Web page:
It’s Over…or Is It?

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Passover has passed us over and last night’s dinner was a veritable
chametz
-fest.


bread

“But wait!” you shout, “Passover isn’t over; today is the 8th day!”

Or is it??

If you observe 8 days of Pesach, then indeed today is the 8th day. But for those who observe 7 days, today is the day after the 7th day.

And no, that is not the same thing.

Why all the confusion? A simple question (“How long is Passover?”) should have a simple answer. But few things are that simple.

Let’s return to where it all started. As it says in the Good Book:

These are the set times of the Eternal, the sacred occasions, which you shall celebrate each at its appointed time: In the first month, on the fourteenth day of the month, at twilight, there shall be a passover offereing to the Eternal, and on the fifteenth day of that month the Eternal’s Fest of Unleavened Bread. You shall eat unleavened break for seven days. The first day shall be for you a sacred occasion: you shall not work at your occupations. Seven days you shall make offerings by fire to the Eternal. The seventh day shall be a sacred occasion: you shall not work at your occupations. (Lev. 23:4 -8 )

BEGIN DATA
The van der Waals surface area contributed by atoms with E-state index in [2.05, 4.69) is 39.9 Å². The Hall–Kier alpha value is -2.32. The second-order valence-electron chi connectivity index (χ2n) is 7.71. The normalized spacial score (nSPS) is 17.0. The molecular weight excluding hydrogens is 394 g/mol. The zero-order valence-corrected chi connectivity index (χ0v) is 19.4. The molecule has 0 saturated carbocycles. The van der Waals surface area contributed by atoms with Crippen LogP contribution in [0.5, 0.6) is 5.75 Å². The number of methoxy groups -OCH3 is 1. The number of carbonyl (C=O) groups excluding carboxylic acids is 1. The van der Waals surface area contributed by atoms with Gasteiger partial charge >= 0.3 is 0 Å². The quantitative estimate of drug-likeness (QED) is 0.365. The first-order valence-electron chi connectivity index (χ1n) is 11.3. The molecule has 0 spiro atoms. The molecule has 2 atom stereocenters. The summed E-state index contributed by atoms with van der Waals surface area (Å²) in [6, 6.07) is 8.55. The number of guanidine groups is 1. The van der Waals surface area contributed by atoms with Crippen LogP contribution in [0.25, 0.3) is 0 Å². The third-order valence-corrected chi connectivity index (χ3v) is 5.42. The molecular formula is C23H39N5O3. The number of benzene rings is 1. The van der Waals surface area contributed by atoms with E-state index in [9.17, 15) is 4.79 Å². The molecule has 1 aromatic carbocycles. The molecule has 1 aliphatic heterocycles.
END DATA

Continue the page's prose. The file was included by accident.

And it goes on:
Nowhere in the Torah does God mention 8 days. As far as Jewish law is concerned, Jews who are permanent residents of Israel, regardless of their affiliation, observe Pesach for seven days. This is true of even the most stringent.

So, if seven days was good enough for God, where does the idea of eight days arise?

In ancient times, our people were not working from a firmly fixed caledar. The beginning of each month was determined by witnesses actually sighting the first sliver of the new moon. Once the new month was declared, word had to get out to the entire country. As Israel is not a large place, communication could be handled simply by bonfires. After some tricksters built some ersatz bonfires, authorized runners were used to take news of the new month from town to town.

Once we were exiled from our Homeland, calendar issues got a little trickier given that we did not have access to today’s means of instantaneous communication. Getting the message to Jews living outside of Israel was difficult. The lunar cycle takes either 29 or 30 days to complete its cycle. In order to make certain that Diaspora Jews would be no more than one day off, the Rabbis decided to add an additional day to the holidays. This is a good example of how the Rabbis made Jewish life livable in the Diaspora so that we could remain true to our customs and beliefs.

Posted on April 2, 2013
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